This is a question I’ve been asked a lot about, as well as have mentioned to other artists that they need to CHARGE MORE. This is probably one of the most difficult parts to navigate when first starting your own business or service. You are in the stage of not wanting to overcharge, but still wanting to make money. I know it’s hard because for awhile my only clients were friends and family. And this not only causes issues, but it makes you want to keep your work affordable for everyone, but this also makes your business less profitable. Sometimes with family and friends we have to remind them that this isn’t just a hobby, but a skill, and a career we are trying to create for ourselves.
When you lower your pricing to make it more attainable for certain people, you are not only devaluing yourself, but other creators as well. You are potentially missing out on your ‘Marke’t by trying to cater to just a small portion of individuals. Our skills have been crafted from years of learning, making mistakes, and perfecting. When we undersell ourselves, we are devaluing our skillset and craft. For example, why would you price an original hand-painted piece of art for the same cost someone can pay for a mass-produced non-original artwork you can purchase at Hobby Lobby? Now they will always expect those prices when going to any creative, because they are not understanding everything that goes behind creating something. We need to collectively let our clients know that we are not here to offer bargain prices to make a little money, we are here to offer THEM something that is original and unique and truly from the heart, all the while creating a business. This also leads into another topic that I’ll save for another post.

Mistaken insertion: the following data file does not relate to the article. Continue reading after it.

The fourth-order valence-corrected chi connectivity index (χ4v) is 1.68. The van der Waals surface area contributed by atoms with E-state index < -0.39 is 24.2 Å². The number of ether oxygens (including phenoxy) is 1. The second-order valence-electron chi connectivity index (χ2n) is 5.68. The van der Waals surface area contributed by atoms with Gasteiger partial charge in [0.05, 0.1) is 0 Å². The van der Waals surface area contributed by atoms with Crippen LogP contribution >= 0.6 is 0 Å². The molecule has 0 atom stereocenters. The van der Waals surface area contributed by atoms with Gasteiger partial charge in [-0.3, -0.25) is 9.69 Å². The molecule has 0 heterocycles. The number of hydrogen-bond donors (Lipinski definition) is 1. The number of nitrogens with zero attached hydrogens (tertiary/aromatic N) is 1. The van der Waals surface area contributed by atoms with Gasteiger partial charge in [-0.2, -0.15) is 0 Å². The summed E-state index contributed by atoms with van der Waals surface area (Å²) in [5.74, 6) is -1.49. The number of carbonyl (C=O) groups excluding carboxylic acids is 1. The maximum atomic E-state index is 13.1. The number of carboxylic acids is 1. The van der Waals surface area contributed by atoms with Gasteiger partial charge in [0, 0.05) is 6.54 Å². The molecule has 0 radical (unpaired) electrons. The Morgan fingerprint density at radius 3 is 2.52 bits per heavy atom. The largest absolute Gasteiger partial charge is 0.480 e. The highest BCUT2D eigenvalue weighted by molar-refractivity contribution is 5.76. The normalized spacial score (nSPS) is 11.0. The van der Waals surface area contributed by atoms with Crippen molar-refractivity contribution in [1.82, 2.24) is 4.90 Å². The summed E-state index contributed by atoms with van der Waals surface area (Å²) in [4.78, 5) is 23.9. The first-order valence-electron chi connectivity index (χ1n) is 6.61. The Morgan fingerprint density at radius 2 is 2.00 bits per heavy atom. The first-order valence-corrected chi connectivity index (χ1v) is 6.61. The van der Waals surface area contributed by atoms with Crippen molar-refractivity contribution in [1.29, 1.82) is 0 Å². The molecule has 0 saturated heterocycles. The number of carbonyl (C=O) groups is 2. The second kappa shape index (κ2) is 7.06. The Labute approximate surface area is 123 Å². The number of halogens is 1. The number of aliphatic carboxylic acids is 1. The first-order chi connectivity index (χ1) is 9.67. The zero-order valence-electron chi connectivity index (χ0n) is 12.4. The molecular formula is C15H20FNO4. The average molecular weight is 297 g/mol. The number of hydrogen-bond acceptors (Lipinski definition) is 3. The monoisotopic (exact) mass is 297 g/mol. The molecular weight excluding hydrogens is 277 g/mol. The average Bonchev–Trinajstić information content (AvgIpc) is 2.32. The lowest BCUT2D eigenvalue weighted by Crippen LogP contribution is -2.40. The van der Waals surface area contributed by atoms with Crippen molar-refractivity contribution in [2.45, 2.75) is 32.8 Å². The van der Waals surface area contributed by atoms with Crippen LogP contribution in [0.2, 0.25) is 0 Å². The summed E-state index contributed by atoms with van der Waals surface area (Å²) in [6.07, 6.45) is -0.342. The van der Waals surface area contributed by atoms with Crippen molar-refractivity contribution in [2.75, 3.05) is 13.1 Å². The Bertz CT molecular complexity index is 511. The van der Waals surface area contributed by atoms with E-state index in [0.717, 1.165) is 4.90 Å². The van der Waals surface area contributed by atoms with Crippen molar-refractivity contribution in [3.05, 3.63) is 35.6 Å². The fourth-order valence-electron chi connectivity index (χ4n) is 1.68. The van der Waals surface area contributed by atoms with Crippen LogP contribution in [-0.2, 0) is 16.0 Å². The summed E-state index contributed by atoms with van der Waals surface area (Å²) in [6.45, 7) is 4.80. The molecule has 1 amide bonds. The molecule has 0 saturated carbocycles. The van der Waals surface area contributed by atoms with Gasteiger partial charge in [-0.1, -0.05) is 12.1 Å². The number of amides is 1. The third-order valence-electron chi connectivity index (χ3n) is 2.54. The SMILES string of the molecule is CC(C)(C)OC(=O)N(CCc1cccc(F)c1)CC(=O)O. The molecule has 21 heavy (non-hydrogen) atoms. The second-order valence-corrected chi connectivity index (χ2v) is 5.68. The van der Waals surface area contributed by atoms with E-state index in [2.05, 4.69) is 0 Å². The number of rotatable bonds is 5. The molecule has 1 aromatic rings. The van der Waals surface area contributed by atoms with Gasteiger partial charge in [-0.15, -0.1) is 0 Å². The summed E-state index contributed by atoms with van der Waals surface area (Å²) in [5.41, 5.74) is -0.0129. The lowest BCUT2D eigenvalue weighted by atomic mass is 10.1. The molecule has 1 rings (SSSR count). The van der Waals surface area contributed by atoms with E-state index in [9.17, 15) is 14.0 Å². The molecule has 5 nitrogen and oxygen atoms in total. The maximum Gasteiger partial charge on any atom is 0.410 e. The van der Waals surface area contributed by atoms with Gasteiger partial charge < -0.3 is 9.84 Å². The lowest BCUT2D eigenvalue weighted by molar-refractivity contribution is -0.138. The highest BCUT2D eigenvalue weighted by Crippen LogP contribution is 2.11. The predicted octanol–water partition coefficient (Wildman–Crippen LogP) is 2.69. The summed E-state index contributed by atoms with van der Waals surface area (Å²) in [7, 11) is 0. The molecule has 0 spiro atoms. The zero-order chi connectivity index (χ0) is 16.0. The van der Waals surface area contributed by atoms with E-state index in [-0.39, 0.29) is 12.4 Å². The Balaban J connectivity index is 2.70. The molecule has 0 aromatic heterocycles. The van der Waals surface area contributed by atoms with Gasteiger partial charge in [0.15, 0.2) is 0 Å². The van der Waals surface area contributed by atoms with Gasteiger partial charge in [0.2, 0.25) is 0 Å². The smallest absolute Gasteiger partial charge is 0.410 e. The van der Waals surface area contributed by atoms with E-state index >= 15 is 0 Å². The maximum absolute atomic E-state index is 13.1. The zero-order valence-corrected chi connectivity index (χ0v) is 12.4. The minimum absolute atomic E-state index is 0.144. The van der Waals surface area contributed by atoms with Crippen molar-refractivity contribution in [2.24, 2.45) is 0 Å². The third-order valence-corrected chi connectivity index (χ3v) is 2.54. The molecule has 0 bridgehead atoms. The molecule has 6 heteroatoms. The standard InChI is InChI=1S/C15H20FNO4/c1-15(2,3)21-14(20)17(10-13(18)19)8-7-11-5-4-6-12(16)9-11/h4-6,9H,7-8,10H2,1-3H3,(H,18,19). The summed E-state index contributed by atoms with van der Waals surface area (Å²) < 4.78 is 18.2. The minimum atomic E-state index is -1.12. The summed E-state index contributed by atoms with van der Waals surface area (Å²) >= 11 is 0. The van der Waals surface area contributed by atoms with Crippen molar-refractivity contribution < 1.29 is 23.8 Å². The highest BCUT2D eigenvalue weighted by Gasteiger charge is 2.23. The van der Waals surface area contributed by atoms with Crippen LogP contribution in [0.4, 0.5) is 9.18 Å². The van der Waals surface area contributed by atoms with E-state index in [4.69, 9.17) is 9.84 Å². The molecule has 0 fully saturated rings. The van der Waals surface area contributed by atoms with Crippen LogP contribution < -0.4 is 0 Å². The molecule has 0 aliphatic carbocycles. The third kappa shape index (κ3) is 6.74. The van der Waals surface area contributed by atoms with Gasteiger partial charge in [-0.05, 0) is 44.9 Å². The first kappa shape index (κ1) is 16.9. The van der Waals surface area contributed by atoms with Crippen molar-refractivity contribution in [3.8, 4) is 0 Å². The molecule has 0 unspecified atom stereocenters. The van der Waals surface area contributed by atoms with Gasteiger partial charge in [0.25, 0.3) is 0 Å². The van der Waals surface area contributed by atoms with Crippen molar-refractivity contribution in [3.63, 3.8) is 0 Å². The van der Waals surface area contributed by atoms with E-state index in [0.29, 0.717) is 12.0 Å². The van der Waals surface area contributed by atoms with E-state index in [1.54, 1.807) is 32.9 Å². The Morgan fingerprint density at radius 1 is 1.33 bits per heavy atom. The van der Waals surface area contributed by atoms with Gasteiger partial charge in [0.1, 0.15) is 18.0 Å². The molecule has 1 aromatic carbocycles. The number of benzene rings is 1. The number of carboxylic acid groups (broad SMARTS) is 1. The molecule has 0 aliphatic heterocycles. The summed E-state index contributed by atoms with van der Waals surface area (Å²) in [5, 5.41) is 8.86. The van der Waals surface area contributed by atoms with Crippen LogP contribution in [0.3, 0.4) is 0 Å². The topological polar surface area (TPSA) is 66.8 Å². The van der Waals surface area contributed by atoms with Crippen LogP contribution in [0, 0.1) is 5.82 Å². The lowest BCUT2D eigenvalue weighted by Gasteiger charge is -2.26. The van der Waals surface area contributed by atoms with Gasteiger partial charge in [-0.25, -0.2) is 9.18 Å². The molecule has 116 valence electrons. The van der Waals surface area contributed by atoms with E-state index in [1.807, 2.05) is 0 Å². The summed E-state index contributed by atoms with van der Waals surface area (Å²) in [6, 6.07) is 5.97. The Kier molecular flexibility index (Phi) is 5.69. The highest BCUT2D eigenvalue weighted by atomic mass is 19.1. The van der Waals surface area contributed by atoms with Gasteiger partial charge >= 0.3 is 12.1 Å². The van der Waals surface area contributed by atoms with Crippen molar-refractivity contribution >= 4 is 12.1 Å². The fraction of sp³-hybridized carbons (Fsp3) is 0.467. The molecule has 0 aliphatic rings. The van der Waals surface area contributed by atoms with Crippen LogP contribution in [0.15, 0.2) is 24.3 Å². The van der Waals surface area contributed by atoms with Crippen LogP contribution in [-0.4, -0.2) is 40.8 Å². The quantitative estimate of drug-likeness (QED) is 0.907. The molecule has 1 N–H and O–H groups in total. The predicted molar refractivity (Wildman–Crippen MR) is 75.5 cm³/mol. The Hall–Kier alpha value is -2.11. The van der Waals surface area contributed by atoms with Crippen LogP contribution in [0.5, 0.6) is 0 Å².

So how do you price your work? Again, I’ll probably make this statement many times throughout, that I am not a genius on all of this, I simply have lived through it and have learned a lot along the way and am offering you insight into this before you make those mistakes, which saves you time, effort & money!
Obviously there are many factors that contribute to pricing your work that may vary for each type of field, but what I’ve learned to start with is to find out your hourly rate that you are worth. This can be determined based on your skillset and your experience. Remember that when starting out you are typically the only person running your business, so you cannot afford to be paid the same as a larger business would pay you as an employee. I’ve created a standard pricing guide below for some creative types. Again, these are just simple equations to get you started, this may vary based on how much it costs you to run your business, as well as any extras that go into your work.
Cost of Materials + Hours it Takes to Complete ( x your hourly rate) Your cost of materials should include everything, your brushes (if you need new ones for the project), canvas, paint usage, the varnish you use to seal it, etc. Your time it takes to complete should include any planning as well.
Hours it Takes to Complete Design (x Your Hourly Rate) + Revision Time + Client Communication Time <— This last one is something I noticed (myself included) people tend to forget to add in. This is the time you may go back and forth with a client in between revisions, calls, emails, etc. Think about it this way, if you worked at a large corporation, all of this would be done on the clock and you would be compensated for it. So remember to do that for yourself!
Hourly Rate x Hours of Work + Travel + Editing Time This is a standard equation to get you started. If you include any extras in your packages, definitely include the pricing of that as well. If you use a third-party printer, make sure you are charging for your cost x 2.5 or so.
Cost of Materials x 4 + Revisions + Client Communication This may cover your design fee depending on how much it comes out to be, if it feels too low, it is.
Cost of Material x 2.5 + Design Time + Revisions + Time of Putting Suites Together + Client Communication
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